The 7 Sweeps of Copy Editing

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  • Post published:September 4, 2022
  • Post category:Marketing

You might have heard people talk about shitty first drafts and masterful editing.

About how one can refine their writing to go from bland to beautiful.

But most people don’t know exactly what that means.

Spoiler alert: It’s more than just taking a long, hard look & proofreading.

Let’s discuss editing today. And all that comes with it.

I’ll take you through my favourite copy (& content) editing method I learned from copyhackers. I’ve been in love ever since because it is so useful even if you’re short on time.

Let’s get right into it…

It’s called the 7 sweeps. Sweeps meaning quickly reading your copy from top to bottom to find inconsistencies based on these seven elements.

Here are the 7 sweeps:

1. Clarity sweep

2. Voice & tone sweep

3. So what sweep

4. Prove it sweep

5. Specificity sweep

6. Heightened emotion sweep

7. Zero risk sweep

#1 The Clarity Sweep

Meme Know GIF by Hyper RPG
Source: GIPHY


Your copy might sound confusing or is failing to get a point across. This is the sweep to change that.

If you don’t get it immediately, chances are your readers won’t either. And there goes your prospect.

Make sure your words, sentences & overall messaging is easily digestible and clear for every reader.

#2 Voice & tone sweep

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Source: GIPHY


This is the sweep to determine whether you sound on-brand or not.

Your vocabulary, tone & cadence can determine it.

If your copy is fun & casual, is it sounding like your brand or your competitor’s brand? This is the sweep for that.

#3 So what sweep

Comedy Central Whatever GIF by Alternatino with Arturo Castro
Source: GIPHY


This is the benefit or value sweep. If you’re talking about your product or service’s advantage, ask yourself so what after each line.

If you cannot answer it, add a so what induced benefit or outcome or remove the sentence altogether.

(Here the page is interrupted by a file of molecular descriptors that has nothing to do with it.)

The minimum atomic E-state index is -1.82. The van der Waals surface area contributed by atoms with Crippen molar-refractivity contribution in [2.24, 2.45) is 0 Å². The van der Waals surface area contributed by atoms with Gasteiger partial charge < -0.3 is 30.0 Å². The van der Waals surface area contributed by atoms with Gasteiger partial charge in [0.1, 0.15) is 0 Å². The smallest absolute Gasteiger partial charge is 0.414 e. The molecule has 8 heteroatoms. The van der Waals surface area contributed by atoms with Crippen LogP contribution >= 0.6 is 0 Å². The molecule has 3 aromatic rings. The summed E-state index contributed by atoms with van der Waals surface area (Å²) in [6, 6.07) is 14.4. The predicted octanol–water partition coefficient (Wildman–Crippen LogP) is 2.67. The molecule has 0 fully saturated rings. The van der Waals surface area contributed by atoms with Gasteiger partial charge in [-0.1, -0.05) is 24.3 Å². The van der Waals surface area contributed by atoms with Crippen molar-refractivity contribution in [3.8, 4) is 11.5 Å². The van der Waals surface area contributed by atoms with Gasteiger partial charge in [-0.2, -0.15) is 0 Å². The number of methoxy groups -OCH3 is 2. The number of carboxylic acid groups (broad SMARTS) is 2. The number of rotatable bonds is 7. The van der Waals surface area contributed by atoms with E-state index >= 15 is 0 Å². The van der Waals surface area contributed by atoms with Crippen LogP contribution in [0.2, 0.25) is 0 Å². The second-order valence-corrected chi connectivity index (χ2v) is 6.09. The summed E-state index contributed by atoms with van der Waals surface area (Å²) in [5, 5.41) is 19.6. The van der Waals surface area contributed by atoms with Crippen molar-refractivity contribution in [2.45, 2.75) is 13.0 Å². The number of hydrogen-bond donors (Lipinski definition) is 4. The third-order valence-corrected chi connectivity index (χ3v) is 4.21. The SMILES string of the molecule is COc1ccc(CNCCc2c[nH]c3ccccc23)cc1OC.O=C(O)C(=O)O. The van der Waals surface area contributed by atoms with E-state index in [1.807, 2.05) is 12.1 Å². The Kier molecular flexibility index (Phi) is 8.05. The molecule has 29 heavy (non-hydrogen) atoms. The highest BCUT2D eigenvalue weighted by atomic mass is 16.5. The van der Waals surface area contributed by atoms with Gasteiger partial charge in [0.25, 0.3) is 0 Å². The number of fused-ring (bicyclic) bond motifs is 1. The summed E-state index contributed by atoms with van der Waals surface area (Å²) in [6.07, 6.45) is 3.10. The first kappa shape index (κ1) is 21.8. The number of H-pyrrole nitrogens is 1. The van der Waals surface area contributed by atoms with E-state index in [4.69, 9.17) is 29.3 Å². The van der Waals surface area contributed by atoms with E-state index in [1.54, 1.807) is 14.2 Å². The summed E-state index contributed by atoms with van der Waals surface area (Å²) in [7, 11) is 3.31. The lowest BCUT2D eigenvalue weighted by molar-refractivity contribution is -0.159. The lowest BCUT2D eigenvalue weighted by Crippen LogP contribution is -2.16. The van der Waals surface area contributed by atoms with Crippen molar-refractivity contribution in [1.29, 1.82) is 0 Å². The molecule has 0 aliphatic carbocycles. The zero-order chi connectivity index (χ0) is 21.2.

The ultimate goal is to tie every line of your copy to the outcome your reader wants.

#4 Prove it sweep

Prove It Killian Scott GIF by Dublin Murders
Source: GIPHY


This is the sweep to show that you aren’t full of bullshit. That you actually know what you’re doing. 

Showing reviews, ratings, authority bars, or testimonials is advised, but you can also do more because proving it means backing up with authority or claims.

For Eg: If you say something is very healthy, don’t just show reviews where people say so. Show ingredients that speak for themselves.

#5 Specificity sweep

season 2 episode 21 GIF by Twin Peaks on Showtime
Source: GIPHY


This is where you get down to nitty gritties. It’s where you remove filler words like really, very, more, better, and so on…

Because nobody knows what that means.

More sales can mean a million different things but saying 12% more sales in less than 6 months is specific.

Even if you don’t have numbers, do it with something else.

You obviously cannot cut all filler words. 

Get more _____ is still a great headline for the right prospect but try to reduce & replace it with more tangible outcomes.

#6 Heightened emotion sweep

emotional justina machado GIF by Red Table Talk
Source: GIPHY


This is the time to get a little melodramatic about the transformation or outcomes your customers want.

Maybe, even problems they have.

Simply put, your copy should align with the reader’s emotion.

The goal is to visualize, emphasize or make people FEEL something that takes them a step closer to the desired action.

For Eg: If something is very unmanageable, use words like chaos or burnout to heighten the emotion that your reader is feeling.

#7 Zero risk sweep

usher risk GIF
Source: GIPHY


If you have a risk reversal guarantee like money-back, refunds, or something similar, this problem practically solves itself.

But there are other cases where the risk for your reader might be putting in:




The trick is to sweep your copy for words that sound tedious. The ones that make your reader feel like they need to do something significant to achieve an outcome. 

Even the slightest of friction words can result in people bouncing off.

Here is a link to copyhackers training that’ll help you learn about all the seven sweeps.

On that note,

Do you think this seven sweeps technique is wonderful for editing?

Let me know by replying back!

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